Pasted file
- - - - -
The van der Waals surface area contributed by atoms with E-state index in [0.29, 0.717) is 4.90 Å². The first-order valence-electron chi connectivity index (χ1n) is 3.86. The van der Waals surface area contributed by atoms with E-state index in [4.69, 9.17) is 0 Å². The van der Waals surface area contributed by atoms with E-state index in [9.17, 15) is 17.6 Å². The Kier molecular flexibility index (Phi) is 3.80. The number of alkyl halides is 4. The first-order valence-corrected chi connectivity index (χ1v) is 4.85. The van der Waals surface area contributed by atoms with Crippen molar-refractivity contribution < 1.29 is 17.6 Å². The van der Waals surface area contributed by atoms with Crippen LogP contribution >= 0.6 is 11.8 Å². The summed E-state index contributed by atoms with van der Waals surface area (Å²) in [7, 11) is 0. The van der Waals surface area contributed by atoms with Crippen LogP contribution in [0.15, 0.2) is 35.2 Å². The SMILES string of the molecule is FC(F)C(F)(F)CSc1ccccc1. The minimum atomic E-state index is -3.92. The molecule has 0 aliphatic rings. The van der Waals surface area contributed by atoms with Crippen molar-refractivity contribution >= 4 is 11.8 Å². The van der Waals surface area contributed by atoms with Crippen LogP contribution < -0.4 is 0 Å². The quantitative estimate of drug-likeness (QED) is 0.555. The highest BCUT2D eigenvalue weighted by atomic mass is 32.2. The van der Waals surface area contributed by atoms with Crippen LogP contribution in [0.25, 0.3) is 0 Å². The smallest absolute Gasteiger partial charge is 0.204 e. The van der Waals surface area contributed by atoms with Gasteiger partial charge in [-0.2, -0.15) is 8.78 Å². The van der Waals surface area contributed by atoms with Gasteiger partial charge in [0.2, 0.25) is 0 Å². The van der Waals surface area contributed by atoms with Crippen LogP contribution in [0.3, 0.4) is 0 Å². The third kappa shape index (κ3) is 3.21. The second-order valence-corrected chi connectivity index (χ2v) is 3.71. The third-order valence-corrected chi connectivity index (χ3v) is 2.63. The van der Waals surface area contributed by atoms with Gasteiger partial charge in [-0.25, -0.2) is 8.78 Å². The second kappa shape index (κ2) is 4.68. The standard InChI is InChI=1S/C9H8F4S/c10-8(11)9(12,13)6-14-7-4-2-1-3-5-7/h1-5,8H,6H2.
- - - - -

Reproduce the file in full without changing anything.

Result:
The van der Waals surface area contributed by atoms with E-state index in [0.29, 0.717) is 4.90 Å². The first-order valence-electron chi connectivity index (χ1n) is 3.86. The van der Waals surface area contributed by atoms with E-state index in [4.69, 9.17) is 0 Å². The van der Waals surface area contributed by atoms with E-state index in [9.17, 15) is 17.6 Å². The Kier molecular flexibility index (Phi) is 3.80. The number of alkyl halides is 4. The first-order valence-corrected chi connectivity index (χ1v) is 4.85. The van der Waals surface area contributed by atoms with Crippen molar-refractivity contribution < 1.29 is 17.6 Å². The van der Waals surface area contributed by atoms with Crippen LogP contribution >= 0.6 is 11.8 Å². The summed E-state index contributed by atoms with van der Waals surface area (Å²) in [7, 11) is 0. The van der Waals surface area contributed by atoms with Crippen LogP contribution in [0.15, 0.2) is 35.2 Å². The SMILES string of the molecule is FC(F)C(F)(F)CSc1ccccc1. The minimum atomic E-state index is -3.92. The molecule has 0 aliphatic rings. The van der Waals surface area contributed by atoms with Crippen molar-refractivity contribution >= 4 is 11.8 Å². The van der Waals surface area contributed by atoms with Crippen LogP contribution < -0.4 is 0 Å². The quantitative estimate of drug-likeness (QED) is 0.555. The highest BCUT2D eigenvalue weighted by atomic mass is 32.2. The van der Waals surface area contributed by atoms with Crippen LogP contribution in [0.25, 0.3) is 0 Å². The smallest absolute Gasteiger partial charge is 0.204 e. The van der Waals surface area contributed by atoms with Gasteiger partial charge in [-0.2, -0.15) is 8.78 Å². The van der Waals surface area contributed by atoms with Gasteiger partial charge in [0.2, 0.25) is 0 Å². The van der Waals surface area contributed by atoms with Crippen LogP contribution in [0.3, 0.4) is 0 Å². The third kappa shape index (κ3) is 3.21. The second-order valence-corrected chi connectivity index (χ2v) is 3.71. The third-order valence-corrected chi connectivity index (χ3v) is 2.63. The van der Waals surface area contributed by atoms with Gasteiger partial charge in [-0.25, -0.2) is 8.78 Å². The second kappa shape index (κ2) is 4.68. The standard InChI is InChI=1S/C9H8F4S/c10-8(11)9(12,13)6-14-7-4-2-1-3-5-7/h1-5,8H,6H2.